Monthly Archives: December 2014

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astronautThe 1990’s was a golden age for cinematography. A string of great and powerful movies such as Schindler’s list, Saving Private Ryan and Shawshank Redemption seemed to be premiering left and right. Recently, the film industry has fallen victim to cheap scares, cheesy jokes and unnecessary action.

In the last decade, it seems as if we lost all of that passion and glory that Hollywood once held. However, with his newest hit, Interstellar, Christopher Nolan once again proves that this golden age isn’t dead quite yet. In Interstellar Earth is dying and Cooper, played by Matthew McConaughey, is forced to leave his family in order to lead one final mission attempt to find a new home planet for humanity.

Going in, I was looking forward to seeing a thrilling tale of space exploration, as was most of the film’s audience, but I was blinded sided by the deep scenes of ardent emotion provided by the secondary tale of father-daughter relationships that Nolan slips seamlessly into the main plot. Nolan gets his audience to develop genuine compassion for his fictional characters whose stories lead me to genuinely question my emotional values in life. After my first viewing of the film, I was surprised when the audience wasn’t greeted with warm tea and blankets upon exiting the theatre.

McConaughey’s performance in this film was more than just alright alright alright; it was a performance that seemed to put his work in Dallas Buyer’s Club to shame. The veteran actor’s performance easily gained the homage of the audience and added true emotional weight to the film’s more emotionally gripping scenes. McConaughey is joined by other Hollywood superstars such as Anne Hathaway, Michael Caine and Casey Affleck, whose performances seemed to compliment their roles flawlessly.

 Nolan’s never-ending attempt to add new ideas and depth to his plot unfortunately led the story to encounter some scientific anomalies that, while not considered wrong, were generally regarded as a bit of a stretch by scientists and movie-goers alike. This was where the role of fiction played into this sci-fi film; after-all, there’s a reason why scientific papers aren’t made into movies. While these moments didn’t spoil too much of the movie going experience that was Interstellar, it did leave me scratching my head in a little bit of confusion.

Although the science of the film was a bit of a stretch, it did provide us an unforgettable visual experience. This is not a movie that people should wait to see at home. Even though I-MAX tickets are probably now worth their weight in gold, the visual goodies that dominate the film make Interstellar one of the few films that I can justify spending the extra money to see.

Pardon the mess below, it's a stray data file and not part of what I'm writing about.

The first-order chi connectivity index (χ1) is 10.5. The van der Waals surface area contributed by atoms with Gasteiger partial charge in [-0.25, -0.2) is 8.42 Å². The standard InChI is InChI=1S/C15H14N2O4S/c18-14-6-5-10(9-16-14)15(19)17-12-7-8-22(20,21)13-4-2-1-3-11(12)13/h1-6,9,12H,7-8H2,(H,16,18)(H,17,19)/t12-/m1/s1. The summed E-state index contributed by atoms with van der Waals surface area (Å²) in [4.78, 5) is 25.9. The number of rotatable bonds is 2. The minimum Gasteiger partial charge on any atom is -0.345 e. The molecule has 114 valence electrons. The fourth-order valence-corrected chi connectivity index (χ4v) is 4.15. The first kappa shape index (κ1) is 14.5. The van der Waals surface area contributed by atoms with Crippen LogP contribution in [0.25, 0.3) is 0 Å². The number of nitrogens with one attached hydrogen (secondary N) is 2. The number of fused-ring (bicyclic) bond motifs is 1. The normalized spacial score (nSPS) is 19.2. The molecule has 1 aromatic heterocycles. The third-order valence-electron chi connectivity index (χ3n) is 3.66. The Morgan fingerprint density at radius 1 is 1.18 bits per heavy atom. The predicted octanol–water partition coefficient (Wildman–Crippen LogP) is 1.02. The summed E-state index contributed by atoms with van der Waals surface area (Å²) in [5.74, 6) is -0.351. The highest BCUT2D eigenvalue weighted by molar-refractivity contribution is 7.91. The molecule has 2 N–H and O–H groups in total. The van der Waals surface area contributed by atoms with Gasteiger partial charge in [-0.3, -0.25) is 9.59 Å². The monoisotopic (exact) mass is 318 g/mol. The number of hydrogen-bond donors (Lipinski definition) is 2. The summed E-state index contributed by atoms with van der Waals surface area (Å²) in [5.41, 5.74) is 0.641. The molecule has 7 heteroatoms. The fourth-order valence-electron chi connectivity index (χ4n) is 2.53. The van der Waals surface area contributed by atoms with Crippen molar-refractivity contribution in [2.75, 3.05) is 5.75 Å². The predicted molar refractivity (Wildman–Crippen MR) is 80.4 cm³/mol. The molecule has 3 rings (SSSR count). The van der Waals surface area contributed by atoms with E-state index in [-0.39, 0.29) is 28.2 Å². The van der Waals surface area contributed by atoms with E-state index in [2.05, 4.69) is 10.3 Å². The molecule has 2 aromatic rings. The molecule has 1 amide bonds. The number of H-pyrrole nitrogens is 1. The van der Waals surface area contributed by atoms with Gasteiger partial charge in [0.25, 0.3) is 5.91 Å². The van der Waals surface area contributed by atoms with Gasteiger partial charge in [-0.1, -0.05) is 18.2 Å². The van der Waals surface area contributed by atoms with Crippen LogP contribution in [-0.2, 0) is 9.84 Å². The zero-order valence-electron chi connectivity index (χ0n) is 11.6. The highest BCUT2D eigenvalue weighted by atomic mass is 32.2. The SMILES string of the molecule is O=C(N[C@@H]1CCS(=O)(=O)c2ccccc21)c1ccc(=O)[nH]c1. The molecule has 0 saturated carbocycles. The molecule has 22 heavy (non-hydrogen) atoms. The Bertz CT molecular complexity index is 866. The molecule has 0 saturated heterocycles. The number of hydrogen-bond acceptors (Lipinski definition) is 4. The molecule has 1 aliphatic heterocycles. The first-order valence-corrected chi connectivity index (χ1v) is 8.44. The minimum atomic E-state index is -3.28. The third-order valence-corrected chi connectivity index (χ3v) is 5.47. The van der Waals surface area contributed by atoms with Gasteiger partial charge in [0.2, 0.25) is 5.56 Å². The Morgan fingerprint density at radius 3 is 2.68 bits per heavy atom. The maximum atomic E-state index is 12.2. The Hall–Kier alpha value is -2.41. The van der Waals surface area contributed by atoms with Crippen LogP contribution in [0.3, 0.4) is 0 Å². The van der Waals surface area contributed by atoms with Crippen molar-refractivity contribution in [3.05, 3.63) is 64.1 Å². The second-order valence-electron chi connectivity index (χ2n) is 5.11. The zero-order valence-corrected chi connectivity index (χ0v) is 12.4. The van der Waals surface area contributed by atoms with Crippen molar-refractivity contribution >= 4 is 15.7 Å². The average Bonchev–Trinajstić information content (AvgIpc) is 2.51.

The things we can accomplish with CGI in today’s day and age never fail to leave me in awe, but Interstellar takes things to a whole new level. Multiple times throughout the film, I truly felt dwarfed by wonderfully artistic scenes that flashed across the massive movie screen time and time again.

Furthermore, no film would be complete without its soundtrack. Hans Zimmer proves to us why he should be considered among the elite composers by providing Interstellar with what are easily some of the most imaginative and inventive scores of his lengthy career. Every intense and colossal scene that Nolan throws at the audience is accompanied harmoniously by an equally intense score that makes this film seem even more colossal than it already is.

 Interstellar gives us relief from the seemingly never endless wave of Hollywood remakes and series piggy-backers whose razor thin plots never seem to hold any emotional weight with the audience–*cough cough Avengers cough cough. I just hope that the movie going audience hasn’t yet been completely fooled by the modern day hits and can still recognize the greatness of a film such as Interstellar.

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By Joe Stellato, Sports Editor 

Freshman Cheyenne Everhart has been participating in roller skating since she was six years old and has acquired many accolades. She began roller skating back in 2008, taking lessons at the USA Skate Center in Romeoville, IL.


Everhart went into her first competitions for the 2014 season with her precision team and her artistic routine. A precision team is an assembly of eight skaters performing a synchronized skating routine to music. There is also the artistic or figure skating competition which is where the competitor performs turns on a painted circle on the floor. 


She did not come out empty handed, making numerous appearances in many Illinois and national competitions. For league meets in artistic skating, she received a total of 12 medals–a combined four medals at regionals for both speed and artistic skating and fifth at nationals with the precision team.


USA Skate Center owner and coach Donna Turner has been coaching Everhart since she set her skates on a rink. As a first hand contributor to Everhart and her team’s success, she shared the qualities she sees in Everhart’s work ethic.


 “Cheyenne is a very hard worker and tries very hard to do as I teach.  She is a pleasure to work with, and I really look forward to her lessons with me,” Turner said. “She is always trying to do her best, and as a coach there is nothing more you can ask.”